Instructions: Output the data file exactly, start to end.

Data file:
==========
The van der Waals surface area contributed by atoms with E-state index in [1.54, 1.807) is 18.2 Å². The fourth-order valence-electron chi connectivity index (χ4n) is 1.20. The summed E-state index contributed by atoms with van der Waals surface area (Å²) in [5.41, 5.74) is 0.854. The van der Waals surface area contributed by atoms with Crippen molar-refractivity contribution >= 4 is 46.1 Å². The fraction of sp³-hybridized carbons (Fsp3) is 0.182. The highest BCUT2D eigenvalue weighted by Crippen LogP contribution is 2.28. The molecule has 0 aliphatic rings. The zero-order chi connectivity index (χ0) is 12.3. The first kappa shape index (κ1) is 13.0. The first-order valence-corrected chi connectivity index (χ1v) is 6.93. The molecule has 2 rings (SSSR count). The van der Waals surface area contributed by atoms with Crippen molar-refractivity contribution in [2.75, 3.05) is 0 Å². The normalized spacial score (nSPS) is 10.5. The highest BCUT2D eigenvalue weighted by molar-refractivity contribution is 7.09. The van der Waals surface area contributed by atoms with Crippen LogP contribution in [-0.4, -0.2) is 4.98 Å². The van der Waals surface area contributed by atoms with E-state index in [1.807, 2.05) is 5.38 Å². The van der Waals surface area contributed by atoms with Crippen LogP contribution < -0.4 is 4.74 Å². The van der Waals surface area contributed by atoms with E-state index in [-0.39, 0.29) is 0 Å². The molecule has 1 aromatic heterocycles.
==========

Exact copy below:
The van der Waals surface area contributed by atoms with E-state index in [1.54, 1.807) is 18.2 Å². The fourth-order valence-electron chi connectivity index (χ4n) is 1.20. The summed E-state index contributed by atoms with van der Waals surface area (Å²) in [5.41, 5.74) is 0.854. The van der Waals surface area contributed by atoms with Crippen molar-refractivity contribution >= 4 is 46.1 Å². The fraction of sp³-hybridized carbons (Fsp3) is 0.182. The highest BCUT2D eigenvalue weighted by Crippen LogP contribution is 2.28. The molecule has 0 aliphatic rings. The zero-order chi connectivity index (χ0) is 12.3. The first kappa shape index (κ1) is 13.0. The first-order valence-corrected chi connectivity index (χ1v) is 6.93. The molecule has 2 rings (SSSR count). The van der Waals surface area contributed by atoms with Crippen molar-refractivity contribution in [2.75, 3.05) is 0 Å². The normalized spacial score (nSPS) is 10.5. The highest BCUT2D eigenvalue weighted by molar-refractivity contribution is 7.09. The van der Waals surface area contributed by atoms with Crippen LogP contribution in [-0.4, -0.2) is 4.98 Å². The van der Waals surface area contributed by atoms with E-state index in [1.807, 2.05) is 5.38 Å². The van der Waals surface area contributed by atoms with Crippen LogP contribution < -0.4 is 4.74 Å². The van der Waals surface area contributed by atoms with E-state index in [-0.39, 0.29) is 0 Å². The molecule has 1 aromatic heterocycles.